Cognitive dissonance: a human condition
Posted by Henry Bauer on 2008/12/26
I’ve been kicking myself because it took so long to appreciate what Martin had been telling me [“The debilitating distraction of ‘HIV’”, 21 December 2008]. That I didn’t grasp it was not because Martin could have expressed it more appropriately or clearly, but just because my mental apparatus somehow wasn’t ready to absorb it.
That experience helps me gain a little empathetic insight into the frequent illustrations of cognitive dissonance displayed by proponents and defenders of HIV/AIDS theory. The misguided, misleading unconscious connotations of “HIV” made it hard for me to recognize some obvious aspects of clear facts, most significantly, that what defines being “a person with AIDS” doesn’t define who dies from “HIV disease” — even “knowing” that “HIV” doesn’t cause “AIDS”, I’d slipped into thinking that there’s a meaningful, functional, connection between those “things”. How much more difficult it is for people who firmly believe HIV=AIDS, to draw unbiased inferences from the plain data, to see things as they really are.
For example, look at recent exchanges between Chris Noble and me. I look at the mortality numbers (M) and the death-age numbers (D), and what I see is this: D has increased at almost the same rate for the whole period 1982 to 2004 (“almost linearly”, according to the National Center for Health Statistics at the pdf link supplied by Noble); M, by obvious contrast, has changed anything but steadily — about constant from 1982 to 1986/87; 1986/87 to 1992, drops by nearly half; 1992 to 1993, drops by nearly 1/3 in a single year; drops by another half over the next FOUR years; drops by half in a single year, 1996/97; then takes SEVEN years to drop by another half. To me, as I just said, that’s anything but a steady decline, it’s distinct phases. Yet Chris Noble says “the mortality rate has steadily decreased while the median age at death has steadily increased”. I suppose this is what Thomas Kuhn called “incommensurability”: adherents to the conventional view simply cannot see, mentally speaking any alternative interpretation of the data.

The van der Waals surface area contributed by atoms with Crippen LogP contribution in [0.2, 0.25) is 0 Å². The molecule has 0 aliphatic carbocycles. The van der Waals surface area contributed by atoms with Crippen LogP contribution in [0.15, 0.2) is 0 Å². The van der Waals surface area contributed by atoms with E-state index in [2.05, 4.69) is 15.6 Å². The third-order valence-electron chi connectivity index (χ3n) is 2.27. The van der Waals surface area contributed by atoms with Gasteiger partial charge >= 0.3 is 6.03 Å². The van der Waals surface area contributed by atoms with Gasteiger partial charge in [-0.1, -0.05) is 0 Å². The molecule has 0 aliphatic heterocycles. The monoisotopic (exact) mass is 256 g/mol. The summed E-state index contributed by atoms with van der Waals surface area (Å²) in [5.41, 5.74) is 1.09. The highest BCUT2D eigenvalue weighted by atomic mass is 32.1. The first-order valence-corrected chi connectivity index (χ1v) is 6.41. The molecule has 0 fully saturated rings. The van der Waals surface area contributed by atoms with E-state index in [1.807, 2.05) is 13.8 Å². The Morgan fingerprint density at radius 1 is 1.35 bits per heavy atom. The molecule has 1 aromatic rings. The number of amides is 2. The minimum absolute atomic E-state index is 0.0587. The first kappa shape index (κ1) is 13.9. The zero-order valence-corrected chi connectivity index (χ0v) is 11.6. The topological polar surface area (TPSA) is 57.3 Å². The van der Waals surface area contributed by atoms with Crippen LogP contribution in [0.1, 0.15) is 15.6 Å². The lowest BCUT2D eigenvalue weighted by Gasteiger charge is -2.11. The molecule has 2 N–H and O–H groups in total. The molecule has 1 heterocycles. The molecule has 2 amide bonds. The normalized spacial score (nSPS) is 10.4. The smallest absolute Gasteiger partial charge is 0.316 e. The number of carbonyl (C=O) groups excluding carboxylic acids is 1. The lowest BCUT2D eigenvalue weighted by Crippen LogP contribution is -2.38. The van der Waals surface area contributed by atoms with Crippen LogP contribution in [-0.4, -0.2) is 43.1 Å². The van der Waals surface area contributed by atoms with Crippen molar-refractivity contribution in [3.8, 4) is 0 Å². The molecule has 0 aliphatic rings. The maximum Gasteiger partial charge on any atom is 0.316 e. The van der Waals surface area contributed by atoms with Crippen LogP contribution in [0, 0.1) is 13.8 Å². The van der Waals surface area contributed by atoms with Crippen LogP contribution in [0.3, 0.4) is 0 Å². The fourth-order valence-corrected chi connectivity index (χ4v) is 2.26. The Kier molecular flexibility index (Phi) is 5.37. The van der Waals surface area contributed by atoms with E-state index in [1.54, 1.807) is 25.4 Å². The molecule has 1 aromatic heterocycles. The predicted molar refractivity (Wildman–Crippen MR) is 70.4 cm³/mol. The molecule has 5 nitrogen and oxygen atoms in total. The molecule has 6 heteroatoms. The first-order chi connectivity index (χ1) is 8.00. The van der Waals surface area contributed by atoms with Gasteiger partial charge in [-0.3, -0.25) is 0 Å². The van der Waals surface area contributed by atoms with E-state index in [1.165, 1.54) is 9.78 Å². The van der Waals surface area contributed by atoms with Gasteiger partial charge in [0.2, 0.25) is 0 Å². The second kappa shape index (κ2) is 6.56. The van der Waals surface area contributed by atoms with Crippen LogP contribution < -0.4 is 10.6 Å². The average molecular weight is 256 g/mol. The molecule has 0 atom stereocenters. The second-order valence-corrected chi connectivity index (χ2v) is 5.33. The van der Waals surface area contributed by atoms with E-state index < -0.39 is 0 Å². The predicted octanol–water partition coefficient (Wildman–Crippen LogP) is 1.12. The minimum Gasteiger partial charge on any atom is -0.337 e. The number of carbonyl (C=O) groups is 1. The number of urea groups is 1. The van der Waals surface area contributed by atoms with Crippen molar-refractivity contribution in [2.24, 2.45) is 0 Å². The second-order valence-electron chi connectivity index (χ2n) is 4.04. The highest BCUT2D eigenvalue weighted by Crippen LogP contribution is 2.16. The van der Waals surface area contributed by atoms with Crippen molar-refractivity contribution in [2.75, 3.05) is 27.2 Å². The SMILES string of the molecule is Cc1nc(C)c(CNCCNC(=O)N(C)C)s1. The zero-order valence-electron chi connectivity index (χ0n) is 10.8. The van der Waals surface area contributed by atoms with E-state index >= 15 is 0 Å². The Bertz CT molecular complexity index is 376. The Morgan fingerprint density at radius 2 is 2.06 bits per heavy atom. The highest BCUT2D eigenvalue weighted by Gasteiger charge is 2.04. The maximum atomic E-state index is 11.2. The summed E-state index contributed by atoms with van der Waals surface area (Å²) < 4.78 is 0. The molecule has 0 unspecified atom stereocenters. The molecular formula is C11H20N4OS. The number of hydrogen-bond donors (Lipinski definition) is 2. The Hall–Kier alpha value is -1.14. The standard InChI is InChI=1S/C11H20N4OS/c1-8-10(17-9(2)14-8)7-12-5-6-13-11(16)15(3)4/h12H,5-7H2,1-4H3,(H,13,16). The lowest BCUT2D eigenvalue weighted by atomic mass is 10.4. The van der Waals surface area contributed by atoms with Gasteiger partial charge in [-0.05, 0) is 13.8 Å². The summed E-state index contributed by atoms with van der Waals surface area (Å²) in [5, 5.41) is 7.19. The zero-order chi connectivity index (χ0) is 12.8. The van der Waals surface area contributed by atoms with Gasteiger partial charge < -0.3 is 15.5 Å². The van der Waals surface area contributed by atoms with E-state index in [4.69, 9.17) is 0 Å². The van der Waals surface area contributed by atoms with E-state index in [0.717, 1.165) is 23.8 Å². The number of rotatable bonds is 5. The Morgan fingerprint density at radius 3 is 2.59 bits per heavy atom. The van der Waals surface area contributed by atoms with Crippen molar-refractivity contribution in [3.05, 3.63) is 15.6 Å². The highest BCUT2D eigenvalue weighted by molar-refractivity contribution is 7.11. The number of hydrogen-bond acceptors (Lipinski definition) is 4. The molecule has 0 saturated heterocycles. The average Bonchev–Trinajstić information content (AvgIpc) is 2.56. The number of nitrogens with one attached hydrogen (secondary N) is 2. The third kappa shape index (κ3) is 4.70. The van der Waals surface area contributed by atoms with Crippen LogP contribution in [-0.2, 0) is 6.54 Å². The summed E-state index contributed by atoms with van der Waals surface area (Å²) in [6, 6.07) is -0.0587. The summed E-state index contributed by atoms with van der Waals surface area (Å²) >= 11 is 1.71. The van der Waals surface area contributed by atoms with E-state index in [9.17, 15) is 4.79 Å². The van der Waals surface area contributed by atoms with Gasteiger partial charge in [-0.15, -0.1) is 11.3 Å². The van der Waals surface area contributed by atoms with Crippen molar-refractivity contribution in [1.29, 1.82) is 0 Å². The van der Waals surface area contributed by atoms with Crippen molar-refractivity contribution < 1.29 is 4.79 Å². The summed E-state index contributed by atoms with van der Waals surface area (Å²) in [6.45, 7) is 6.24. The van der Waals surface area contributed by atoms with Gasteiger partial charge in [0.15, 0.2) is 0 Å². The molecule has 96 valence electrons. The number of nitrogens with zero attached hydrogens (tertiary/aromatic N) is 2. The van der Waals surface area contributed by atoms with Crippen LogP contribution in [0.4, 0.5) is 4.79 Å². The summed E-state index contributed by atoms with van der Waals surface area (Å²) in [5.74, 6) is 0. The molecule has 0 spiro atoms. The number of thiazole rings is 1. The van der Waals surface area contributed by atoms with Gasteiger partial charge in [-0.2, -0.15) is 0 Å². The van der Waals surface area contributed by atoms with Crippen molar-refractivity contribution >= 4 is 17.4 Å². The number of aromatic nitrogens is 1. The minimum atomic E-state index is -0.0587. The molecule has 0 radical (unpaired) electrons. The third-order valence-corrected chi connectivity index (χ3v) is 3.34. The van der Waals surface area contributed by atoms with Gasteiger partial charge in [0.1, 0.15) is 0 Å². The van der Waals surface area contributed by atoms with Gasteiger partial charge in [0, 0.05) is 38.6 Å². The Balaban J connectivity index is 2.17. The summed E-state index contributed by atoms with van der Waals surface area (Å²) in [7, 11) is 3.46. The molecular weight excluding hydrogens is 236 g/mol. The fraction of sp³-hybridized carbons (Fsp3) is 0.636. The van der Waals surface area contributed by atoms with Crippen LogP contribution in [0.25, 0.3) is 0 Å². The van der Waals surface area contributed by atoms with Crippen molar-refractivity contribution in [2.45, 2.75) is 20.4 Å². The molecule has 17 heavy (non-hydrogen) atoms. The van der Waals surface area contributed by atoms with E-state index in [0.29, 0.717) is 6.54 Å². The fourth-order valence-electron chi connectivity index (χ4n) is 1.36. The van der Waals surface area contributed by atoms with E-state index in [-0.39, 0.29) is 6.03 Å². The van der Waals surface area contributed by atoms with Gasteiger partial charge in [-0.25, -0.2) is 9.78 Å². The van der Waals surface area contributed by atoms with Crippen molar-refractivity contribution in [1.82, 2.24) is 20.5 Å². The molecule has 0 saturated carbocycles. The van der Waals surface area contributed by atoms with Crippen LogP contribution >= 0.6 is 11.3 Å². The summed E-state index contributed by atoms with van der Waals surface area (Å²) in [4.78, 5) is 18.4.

Again, Noble asks me repeatedly to calculate how age of death ought to correlate with mortality. I repeat that I start with the data on both and try to see what relationship, if any, exists between them. Noble insists that I can’t know that there’s no functional relationship, unless I first predict what it should be! I haven’t the foggiest idea what he means; if two things aren’t related, how should they be related? But Noble’s mind is fixed in the belief that whatever defines “PWA” also defines death while a PWA, so he can’t “see” the contradictory data.